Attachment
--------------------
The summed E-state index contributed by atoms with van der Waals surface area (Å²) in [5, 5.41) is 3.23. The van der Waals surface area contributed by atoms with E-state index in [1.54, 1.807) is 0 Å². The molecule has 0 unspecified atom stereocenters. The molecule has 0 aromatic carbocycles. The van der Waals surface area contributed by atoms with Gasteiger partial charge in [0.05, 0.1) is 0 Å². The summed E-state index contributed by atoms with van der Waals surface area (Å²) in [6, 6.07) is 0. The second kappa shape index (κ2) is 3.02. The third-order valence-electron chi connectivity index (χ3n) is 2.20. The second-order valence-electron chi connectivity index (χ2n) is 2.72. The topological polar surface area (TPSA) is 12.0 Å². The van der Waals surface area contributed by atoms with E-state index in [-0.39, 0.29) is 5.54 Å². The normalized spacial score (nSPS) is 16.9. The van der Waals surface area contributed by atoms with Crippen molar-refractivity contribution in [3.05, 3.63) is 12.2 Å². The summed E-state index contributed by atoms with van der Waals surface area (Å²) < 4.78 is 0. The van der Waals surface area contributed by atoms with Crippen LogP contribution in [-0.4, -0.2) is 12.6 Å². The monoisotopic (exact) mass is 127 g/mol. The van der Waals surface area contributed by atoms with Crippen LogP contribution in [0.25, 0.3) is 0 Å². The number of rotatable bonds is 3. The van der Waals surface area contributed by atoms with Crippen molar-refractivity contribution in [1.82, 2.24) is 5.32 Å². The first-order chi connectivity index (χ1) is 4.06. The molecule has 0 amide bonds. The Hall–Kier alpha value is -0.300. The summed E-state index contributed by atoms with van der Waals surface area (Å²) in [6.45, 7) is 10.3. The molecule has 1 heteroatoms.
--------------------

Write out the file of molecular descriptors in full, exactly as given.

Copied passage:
The summed E-state index contributed by atoms with van der Waals surface area (Å²) in [5, 5.41) is 3.23. The van der Waals surface area contributed by atoms with E-state index in [1.54, 1.807) is 0 Å². The molecule has 0 unspecified atom stereocenters. The molecule has 0 aromatic carbocycles. The van der Waals surface area contributed by atoms with Gasteiger partial charge in [0.05, 0.1) is 0 Å². The summed E-state index contributed by atoms with van der Waals surface area (Å²) in [6, 6.07) is 0. The second kappa shape index (κ2) is 3.02. The third-order valence-electron chi connectivity index (χ3n) is 2.20. The second-order valence-electron chi connectivity index (χ2n) is 2.72. The topological polar surface area (TPSA) is 12.0 Å². The van der Waals surface area contributed by atoms with E-state index in [-0.39, 0.29) is 5.54 Å². The normalized spacial score (nSPS) is 16.9. The van der Waals surface area contributed by atoms with Crippen molar-refractivity contribution in [3.05, 3.63) is 12.2 Å². The summed E-state index contributed by atoms with van der Waals surface area (Å²) < 4.78 is 0. The van der Waals surface area contributed by atoms with Crippen LogP contribution in [-0.4, -0.2) is 12.6 Å². The monoisotopic (exact) mass is 127 g/mol. The van der Waals surface area contributed by atoms with Crippen LogP contribution in [0.25, 0.3) is 0 Å². The number of rotatable bonds is 3. The van der Waals surface area contributed by atoms with Crippen molar-refractivity contribution in [1.82, 2.24) is 5.32 Å². The first-order chi connectivity index (χ1) is 4.06. The molecule has 0 amide bonds. The Hall–Kier alpha value is -0.300. The summed E-state index contributed by atoms with van der Waals surface area (Å²) in [6.45, 7) is 10.3. The molecule has 1 heteroatoms.